The Central Election Commission says the opposition party Ata-Meken (Fatherland) failed to win any seats in the December 16 elections despite its second-place national finish behind the president's preferred Ak-Jol Eldik (Best Path Popular) Party.
Ak-Jol was awarded 71 of 90 parliament seats. The opposition Social Democratic Party (11 seats) and the pro-Bakiev Communist Party (eight seats) were the only other parties to reach parliament.
Ata-Meken supporters have responded to the December 20 announcement by launching fresh hunger strikes and urging supporters to protest what they consider deeply flawed elections, in which they look set to miss out on parliament despite receiving around 8 percent of the vote.
The postelection process also appears to have prompted a rift on the election commission, with at least one member suggesting the results are "fraudulent." Member Akylbek Sariev called the elections "rigged" during a commission meeting on December 20.
Sariev had expressed similar concerns on December 19 to RFE/RL's Kyrgyz Service, and said Chairwoman Klara Kabilova had kept the other members "in the dark" as delays in the flow of data extended to three days. "These actions are the kind of tactics taken from a script," Sariev said, adding that the three-day delay "means that the [authorities] have not had enough time to finish their work, [which is] to falsify the vote results." He added that the Central Election Commission "was supposed to answer all election-related appeals within two days," adding that a failure to respond to those complaints within two days "is also a violation of the law."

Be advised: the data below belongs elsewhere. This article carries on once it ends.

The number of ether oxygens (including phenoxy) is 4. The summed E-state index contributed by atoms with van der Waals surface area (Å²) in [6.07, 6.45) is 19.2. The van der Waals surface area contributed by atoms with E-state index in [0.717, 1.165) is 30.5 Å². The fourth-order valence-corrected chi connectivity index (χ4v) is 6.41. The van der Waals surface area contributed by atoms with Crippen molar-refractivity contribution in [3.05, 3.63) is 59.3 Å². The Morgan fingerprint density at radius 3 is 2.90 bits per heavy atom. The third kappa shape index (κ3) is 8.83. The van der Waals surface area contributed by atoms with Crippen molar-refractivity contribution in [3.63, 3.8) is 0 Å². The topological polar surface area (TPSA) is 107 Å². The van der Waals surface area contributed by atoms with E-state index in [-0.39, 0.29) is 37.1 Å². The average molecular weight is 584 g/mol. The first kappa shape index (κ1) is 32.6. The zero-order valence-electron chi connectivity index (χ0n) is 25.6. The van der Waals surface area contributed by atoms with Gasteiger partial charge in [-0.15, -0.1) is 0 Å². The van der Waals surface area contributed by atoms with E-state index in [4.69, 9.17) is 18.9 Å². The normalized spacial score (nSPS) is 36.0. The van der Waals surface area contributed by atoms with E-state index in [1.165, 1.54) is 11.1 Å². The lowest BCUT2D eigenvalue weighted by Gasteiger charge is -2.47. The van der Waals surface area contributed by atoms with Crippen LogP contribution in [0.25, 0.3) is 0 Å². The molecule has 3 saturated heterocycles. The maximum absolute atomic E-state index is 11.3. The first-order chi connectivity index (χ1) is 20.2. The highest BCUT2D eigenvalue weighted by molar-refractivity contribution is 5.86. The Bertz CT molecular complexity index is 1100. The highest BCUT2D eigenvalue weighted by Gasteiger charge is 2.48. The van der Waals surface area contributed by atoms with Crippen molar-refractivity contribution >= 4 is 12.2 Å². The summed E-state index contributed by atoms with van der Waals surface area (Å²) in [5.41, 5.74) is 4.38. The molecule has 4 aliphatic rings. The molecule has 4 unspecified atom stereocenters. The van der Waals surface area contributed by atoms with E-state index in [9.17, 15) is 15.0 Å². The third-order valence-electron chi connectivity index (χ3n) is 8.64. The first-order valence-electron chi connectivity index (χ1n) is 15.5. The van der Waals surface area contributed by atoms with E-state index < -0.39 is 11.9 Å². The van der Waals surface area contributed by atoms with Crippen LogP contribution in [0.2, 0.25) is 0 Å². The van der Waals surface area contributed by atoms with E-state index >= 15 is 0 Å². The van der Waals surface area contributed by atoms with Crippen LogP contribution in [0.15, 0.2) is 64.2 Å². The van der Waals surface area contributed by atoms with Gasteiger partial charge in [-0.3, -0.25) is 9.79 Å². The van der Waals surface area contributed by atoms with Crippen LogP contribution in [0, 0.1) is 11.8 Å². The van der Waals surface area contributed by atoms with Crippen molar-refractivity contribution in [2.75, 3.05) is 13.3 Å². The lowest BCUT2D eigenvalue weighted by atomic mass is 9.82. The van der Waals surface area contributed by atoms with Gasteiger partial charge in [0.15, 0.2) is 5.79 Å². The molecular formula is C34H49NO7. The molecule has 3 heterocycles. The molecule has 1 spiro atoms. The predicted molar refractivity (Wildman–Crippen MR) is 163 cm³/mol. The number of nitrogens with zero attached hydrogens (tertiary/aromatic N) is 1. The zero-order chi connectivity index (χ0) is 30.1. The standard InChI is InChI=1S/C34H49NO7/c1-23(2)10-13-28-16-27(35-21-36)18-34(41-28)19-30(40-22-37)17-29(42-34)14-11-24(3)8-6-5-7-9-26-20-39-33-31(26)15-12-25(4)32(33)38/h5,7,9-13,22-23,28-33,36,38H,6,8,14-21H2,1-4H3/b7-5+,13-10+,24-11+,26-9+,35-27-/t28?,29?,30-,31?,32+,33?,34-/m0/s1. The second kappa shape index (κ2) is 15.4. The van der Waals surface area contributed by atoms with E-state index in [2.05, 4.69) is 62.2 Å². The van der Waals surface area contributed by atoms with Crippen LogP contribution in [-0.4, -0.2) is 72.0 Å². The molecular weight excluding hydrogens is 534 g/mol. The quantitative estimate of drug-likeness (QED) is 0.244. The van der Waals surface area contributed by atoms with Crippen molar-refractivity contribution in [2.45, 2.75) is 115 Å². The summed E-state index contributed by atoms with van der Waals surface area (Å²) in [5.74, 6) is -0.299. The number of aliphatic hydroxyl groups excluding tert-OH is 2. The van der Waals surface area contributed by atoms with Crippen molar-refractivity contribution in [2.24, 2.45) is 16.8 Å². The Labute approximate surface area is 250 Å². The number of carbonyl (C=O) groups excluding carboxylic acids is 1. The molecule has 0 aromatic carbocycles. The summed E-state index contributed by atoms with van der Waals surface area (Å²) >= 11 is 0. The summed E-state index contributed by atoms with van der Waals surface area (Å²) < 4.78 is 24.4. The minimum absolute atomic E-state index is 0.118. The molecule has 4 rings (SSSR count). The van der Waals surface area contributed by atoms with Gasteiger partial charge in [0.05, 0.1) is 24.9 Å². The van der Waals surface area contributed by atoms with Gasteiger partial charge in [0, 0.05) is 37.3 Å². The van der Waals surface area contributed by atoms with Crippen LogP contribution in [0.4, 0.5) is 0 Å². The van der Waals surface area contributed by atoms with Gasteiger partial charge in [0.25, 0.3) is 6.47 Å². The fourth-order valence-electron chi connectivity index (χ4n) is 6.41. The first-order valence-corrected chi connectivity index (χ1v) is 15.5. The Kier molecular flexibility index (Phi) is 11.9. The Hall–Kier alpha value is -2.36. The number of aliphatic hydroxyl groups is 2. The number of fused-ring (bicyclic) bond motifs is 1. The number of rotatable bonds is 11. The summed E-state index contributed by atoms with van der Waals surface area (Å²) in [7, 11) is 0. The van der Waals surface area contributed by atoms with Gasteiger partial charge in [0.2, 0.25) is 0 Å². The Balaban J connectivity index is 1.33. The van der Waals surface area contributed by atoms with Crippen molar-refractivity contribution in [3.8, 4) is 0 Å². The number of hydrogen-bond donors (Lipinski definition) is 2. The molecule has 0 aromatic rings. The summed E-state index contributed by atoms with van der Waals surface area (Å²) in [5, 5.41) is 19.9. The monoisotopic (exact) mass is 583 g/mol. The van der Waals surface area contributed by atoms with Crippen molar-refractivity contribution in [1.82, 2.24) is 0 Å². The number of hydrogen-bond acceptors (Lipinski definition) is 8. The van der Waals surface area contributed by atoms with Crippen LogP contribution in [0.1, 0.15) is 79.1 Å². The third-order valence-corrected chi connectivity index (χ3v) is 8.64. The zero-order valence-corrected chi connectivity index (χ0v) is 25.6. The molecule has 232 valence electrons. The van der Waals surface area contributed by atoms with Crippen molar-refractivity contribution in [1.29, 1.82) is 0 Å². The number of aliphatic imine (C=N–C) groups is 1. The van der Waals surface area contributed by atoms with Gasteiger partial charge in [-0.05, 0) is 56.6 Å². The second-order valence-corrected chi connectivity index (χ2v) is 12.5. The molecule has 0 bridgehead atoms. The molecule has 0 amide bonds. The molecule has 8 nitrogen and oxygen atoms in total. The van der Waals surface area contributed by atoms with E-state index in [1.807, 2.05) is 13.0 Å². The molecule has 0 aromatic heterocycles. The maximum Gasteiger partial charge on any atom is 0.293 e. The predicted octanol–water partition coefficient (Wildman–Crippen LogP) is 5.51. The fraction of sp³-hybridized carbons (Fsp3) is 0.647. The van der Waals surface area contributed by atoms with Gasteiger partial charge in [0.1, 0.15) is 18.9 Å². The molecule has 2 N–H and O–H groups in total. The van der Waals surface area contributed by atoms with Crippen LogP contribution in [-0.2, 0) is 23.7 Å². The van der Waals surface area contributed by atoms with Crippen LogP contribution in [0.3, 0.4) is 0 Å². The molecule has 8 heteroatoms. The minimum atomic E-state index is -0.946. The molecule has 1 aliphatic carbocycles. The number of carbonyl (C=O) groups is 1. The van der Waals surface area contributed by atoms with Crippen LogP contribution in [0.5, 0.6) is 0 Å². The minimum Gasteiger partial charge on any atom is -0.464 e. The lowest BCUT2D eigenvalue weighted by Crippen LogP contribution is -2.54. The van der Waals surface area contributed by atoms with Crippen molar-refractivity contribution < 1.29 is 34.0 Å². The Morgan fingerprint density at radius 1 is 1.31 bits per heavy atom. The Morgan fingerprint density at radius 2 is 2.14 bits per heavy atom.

Kabilova, for her part, denied allegations of election rigging. She said that any discrepancies were the result of attacks by unidentified Estonian hackers on the commission's website.
The commission's statement on December 20 appeared either to disregard or interpret as a Supreme Court ruling two days earlier that initial reports suggested had thrown out a requirement that excluded any party that failed to win at least 0.5 percent of the vote in any given province or the country's two largest cities, Bishkek and Osh.
The Central Election Commission says that Ata-Meken failed to win any seats because it did not clear a 0.5 percent local barrier in the southern city of Osh. Ata-Meken says it has proof it reached the threshold in Osh.
President Kurmanbek Bakiev praised the elections as clean and fair after the final results were announced, adding that his Ak-Jol party is the first to ascend to power in Kyrgyz history through democratic elections.
Responding to the commission announcement, Ata-Meken said on December 20 that it would mount "large-scale" protests and about 10 of the party's candidates said they would go on hunger strike in Bishkek.
"[Our supporters] demand that we defend their votes, and this is why we are obliged to take these measures," Nurjamal Baibolova, one of the hunger strikers, told RFE/RL's Kyrgyz Service. "This is the only way to stop the violations of the law which are taking place."
The party charged in a statement that the election commission "is falsifying the voting results in Osh," adding, "We consider these elections to have been conducted dishonestly, with flagrant violations of legislation."
Most of the newly elected deputies received their official mandates on December 20, and the first session of parliament was set to be held the following day, perhaps amid expected protests in the capital and other cities.
Bakiev has said that the new parliament must approve a new government before January 1.
After the last election in 2005, protests around the country helped topple the previous president, Askar Akaev. Bakiev came to power in his place but opposition parties accused him of betraying promises of reform.
(RFE/RL's Kyrgyz Service contributed to this report)